Here is an inequality one finds in page 136 of Karatzas & Shreve - Brownian motion and Stochastic Calculus:

$$\begin{align}E\int_0^\infty Y_s^2\,ds&= E\int_0^\infty1_{\{T_s\leq T\}}X_{T_s}^2\,ds\\ &=E\int_0^{A_T+T}X_{T_s}^s\,ds\leq C^2(EA_T+T)<\infty,\end{align}$$

I don't see how $E[A_T] < \infty$.

Among the hypothesis, one does not find this condition:

2.7 Lemma. Let $\{A_t;0\leq t<\infty\}$ be a continuous, increasing (Definition 1.4.4) process adapted to the filtration of the martingale $M=\{M_t,\mathscr{F}_t;0\leq t<\infty\}$. If $X=\{X_t,\mathscr{F}_t;0\leq t<\infty\}$ is a progressively measurable process satisfying $$E\int_0^T X_t^2\,dA_t<\infty$$ for each $T>0$, then there exists a sequence $\{X^{(n)}\}_{n=1}^\infty$ of simple processes such that $$\sup_{T>0}\lim_{n\to\infty}E\int_0^T|X_t^{(n)}-X_t|^2\,dA_t=0.$$ Proof. We may assume without loss of generality that $X$ is bounded (cf. part $(b)$ in the proof of Proposition 2.6), i.e.,

I believe that usually we will consider $A_t = \langle M \rangle_t $ wich in the case when $M$ is a martingale implies that $E[A_T] < \infty$. Nevertheless this is not what is stated in thr Lemma.

Should we assume that $E[A_T] < \infty$? Isn't this a loss of generality?

Am I missing something here?


$\{A_{t}\}_{t\geq 0}$ is an increasing process so by definition $A_{t}$ is integrable for each $t\geq 0.$

| cite | improve this answer | |
  • $\begingroup$ Even for local martingales that are not martingales? $\endgroup$ – Conrado Costa Apr 5 '16 at 10:47
  • $\begingroup$ I do not think this is correct. $\endgroup$ – Potato Apr 16 '16 at 20:55
  • 1
    $\begingroup$ An adapted process $A$ is called increasing if $A_{t}(\omega)$ is right continuous and nondecreasing for a.s. $\mathbb{P}$ $\omega\in\Omega$ and $\mathbb{E}(A_{t})<\infty$ (see definition 1.4.4). $\endgroup$ – Fabio Andrés Gómez Apr 9 '17 at 22:03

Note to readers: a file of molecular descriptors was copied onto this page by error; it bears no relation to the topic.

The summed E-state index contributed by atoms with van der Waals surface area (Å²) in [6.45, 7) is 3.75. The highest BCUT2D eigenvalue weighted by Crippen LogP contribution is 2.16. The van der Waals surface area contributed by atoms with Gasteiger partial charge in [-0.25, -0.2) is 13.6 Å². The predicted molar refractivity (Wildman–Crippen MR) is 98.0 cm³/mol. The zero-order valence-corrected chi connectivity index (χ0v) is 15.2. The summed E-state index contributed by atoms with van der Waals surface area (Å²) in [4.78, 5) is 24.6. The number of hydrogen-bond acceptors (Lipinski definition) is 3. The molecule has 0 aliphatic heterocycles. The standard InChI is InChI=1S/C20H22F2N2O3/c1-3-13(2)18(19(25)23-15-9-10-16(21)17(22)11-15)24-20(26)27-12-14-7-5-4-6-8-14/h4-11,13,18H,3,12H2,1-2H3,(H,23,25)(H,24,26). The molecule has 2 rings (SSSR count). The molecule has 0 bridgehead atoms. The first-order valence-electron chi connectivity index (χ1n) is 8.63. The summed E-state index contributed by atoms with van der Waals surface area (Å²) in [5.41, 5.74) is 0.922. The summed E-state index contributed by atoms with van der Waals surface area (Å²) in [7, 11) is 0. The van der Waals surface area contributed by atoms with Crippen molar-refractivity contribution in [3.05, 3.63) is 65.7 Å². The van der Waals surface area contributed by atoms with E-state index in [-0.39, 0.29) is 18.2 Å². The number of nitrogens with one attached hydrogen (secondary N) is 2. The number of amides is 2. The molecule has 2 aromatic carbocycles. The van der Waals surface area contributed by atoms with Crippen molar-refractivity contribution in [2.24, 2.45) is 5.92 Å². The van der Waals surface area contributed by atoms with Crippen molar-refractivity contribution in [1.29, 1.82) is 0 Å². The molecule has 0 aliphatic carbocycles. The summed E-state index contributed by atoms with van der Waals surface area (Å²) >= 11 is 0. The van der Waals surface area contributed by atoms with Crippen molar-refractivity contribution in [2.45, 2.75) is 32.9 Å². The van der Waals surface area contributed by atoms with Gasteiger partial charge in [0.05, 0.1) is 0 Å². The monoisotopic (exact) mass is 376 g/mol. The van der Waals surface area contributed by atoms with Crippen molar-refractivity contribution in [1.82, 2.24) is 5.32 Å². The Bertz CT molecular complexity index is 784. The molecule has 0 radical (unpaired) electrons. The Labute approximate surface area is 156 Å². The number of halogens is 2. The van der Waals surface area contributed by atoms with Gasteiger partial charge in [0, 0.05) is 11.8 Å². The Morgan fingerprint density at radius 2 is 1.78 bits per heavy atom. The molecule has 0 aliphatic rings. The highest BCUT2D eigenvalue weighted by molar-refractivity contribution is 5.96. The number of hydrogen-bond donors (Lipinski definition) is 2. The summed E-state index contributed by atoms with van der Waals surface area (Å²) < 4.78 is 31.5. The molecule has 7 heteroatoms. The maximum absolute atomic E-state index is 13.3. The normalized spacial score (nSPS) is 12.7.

It seems like a minor mistake to me, but it can be easily fixed: It suffices to prove the lemma for bounded $A$. To see this, define $A^m_t=A_{t\wedge\tau_m}$, where $\tau_m=\inf\{s:A_s\geq m\}$, and for any $k\in\mathbb{N}$ take $m(k)$ such that $$ E\int_{\tau_{m(k)}}^kX_t^2dA_t\leq 1/k. $$ By hypothesis, the lemma is true for $A^m$, so one can find a simple process $X^{(k)}$ such that $$ E\int_0^k|X_t^{(k)}-X_t|^2dA^{m(k)}_t\leq1/k. $$ One can choose $X^{(k)}_s$ to be $0$ for $s\geq \tau_{m(k)}$ (since $dA^{m(k)}=0$ on $[\tau_{m(k)},\infty)$) and by putting the two above together, $$ E\int_0^k|X_t^{(k)}-X_t|^2dA_t\leq2/k, $$ from which the claim follows.

| cite | improve this answer | |

Your Answer

By clicking “Post Your Answer”, you agree to our terms of service, privacy policy and cookie policy

Not the answer you're looking for? Browse other questions tagged or ask your own question.